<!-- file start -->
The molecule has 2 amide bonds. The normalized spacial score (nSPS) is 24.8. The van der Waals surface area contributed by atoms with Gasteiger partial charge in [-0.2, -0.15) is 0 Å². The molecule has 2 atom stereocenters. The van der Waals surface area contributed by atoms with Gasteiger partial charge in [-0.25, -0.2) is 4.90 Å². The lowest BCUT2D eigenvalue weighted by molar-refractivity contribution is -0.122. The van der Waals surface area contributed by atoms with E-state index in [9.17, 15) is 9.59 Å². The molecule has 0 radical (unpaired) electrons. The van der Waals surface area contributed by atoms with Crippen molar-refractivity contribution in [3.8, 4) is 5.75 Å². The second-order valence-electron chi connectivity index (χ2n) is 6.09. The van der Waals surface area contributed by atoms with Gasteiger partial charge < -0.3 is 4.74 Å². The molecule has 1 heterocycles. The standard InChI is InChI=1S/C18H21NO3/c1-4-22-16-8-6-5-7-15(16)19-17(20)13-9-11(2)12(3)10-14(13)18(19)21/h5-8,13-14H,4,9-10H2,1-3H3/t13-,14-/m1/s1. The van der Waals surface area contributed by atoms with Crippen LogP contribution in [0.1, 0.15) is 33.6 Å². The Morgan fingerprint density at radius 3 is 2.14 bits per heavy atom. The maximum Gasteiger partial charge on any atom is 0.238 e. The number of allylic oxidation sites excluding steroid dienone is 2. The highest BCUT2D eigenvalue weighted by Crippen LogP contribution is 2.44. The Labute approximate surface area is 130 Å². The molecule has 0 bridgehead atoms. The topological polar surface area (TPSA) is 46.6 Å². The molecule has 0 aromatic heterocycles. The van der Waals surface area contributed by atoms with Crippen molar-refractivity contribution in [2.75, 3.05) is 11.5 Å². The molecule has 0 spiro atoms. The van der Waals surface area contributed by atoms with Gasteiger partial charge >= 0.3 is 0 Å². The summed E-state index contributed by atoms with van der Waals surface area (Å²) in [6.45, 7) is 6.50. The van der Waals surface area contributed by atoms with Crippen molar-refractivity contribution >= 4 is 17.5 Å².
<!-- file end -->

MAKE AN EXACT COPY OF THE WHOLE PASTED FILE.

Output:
The molecule has 2 amide bonds. The normalized spacial score (nSPS) is 24.8. The van der Waals surface area contributed by atoms with Gasteiger partial charge in [-0.2, -0.15) is 0 Å². The molecule has 2 atom stereocenters. The van der Waals surface area contributed by atoms with Gasteiger partial charge in [-0.25, -0.2) is 4.90 Å². The lowest BCUT2D eigenvalue weighted by molar-refractivity contribution is -0.122. The van der Waals surface area contributed by atoms with E-state index in [9.17, 15) is 9.59 Å². The molecule has 0 radical (unpaired) electrons. The van der Waals surface area contributed by atoms with Crippen molar-refractivity contribution in [3.8, 4) is 5.75 Å². The second-order valence-electron chi connectivity index (χ2n) is 6.09. The van der Waals surface area contributed by atoms with Gasteiger partial charge < -0.3 is 4.74 Å². The molecule has 1 heterocycles. The standard InChI is InChI=1S/C18H21NO3/c1-4-22-16-8-6-5-7-15(16)19-17(20)13-9-11(2)12(3)10-14(13)18(19)21/h5-8,13-14H,4,9-10H2,1-3H3/t13-,14-/m1/s1. The van der Waals surface area contributed by atoms with Crippen LogP contribution in [0.1, 0.15) is 33.6 Å². The Morgan fingerprint density at radius 3 is 2.14 bits per heavy atom. The maximum Gasteiger partial charge on any atom is 0.238 e. The number of allylic oxidation sites excluding steroid dienone is 2. The highest BCUT2D eigenvalue weighted by Crippen LogP contribution is 2.44. The Labute approximate surface area is 130 Å². The molecule has 0 bridgehead atoms. The topological polar surface area (TPSA) is 46.6 Å². The molecule has 0 aromatic heterocycles. The van der Waals surface area contributed by atoms with Crippen molar-refractivity contribution in [2.75, 3.05) is 11.5 Å². The molecule has 0 spiro atoms. The van der Waals surface area contributed by atoms with Gasteiger partial charge >= 0.3 is 0 Å². The summed E-state index contributed by atoms with van der Waals surface area (Å²) in [6.45, 7) is 6.50. The van der Waals surface area contributed by atoms with Crippen molar-refractivity contribution >= 4 is 17.5 Å².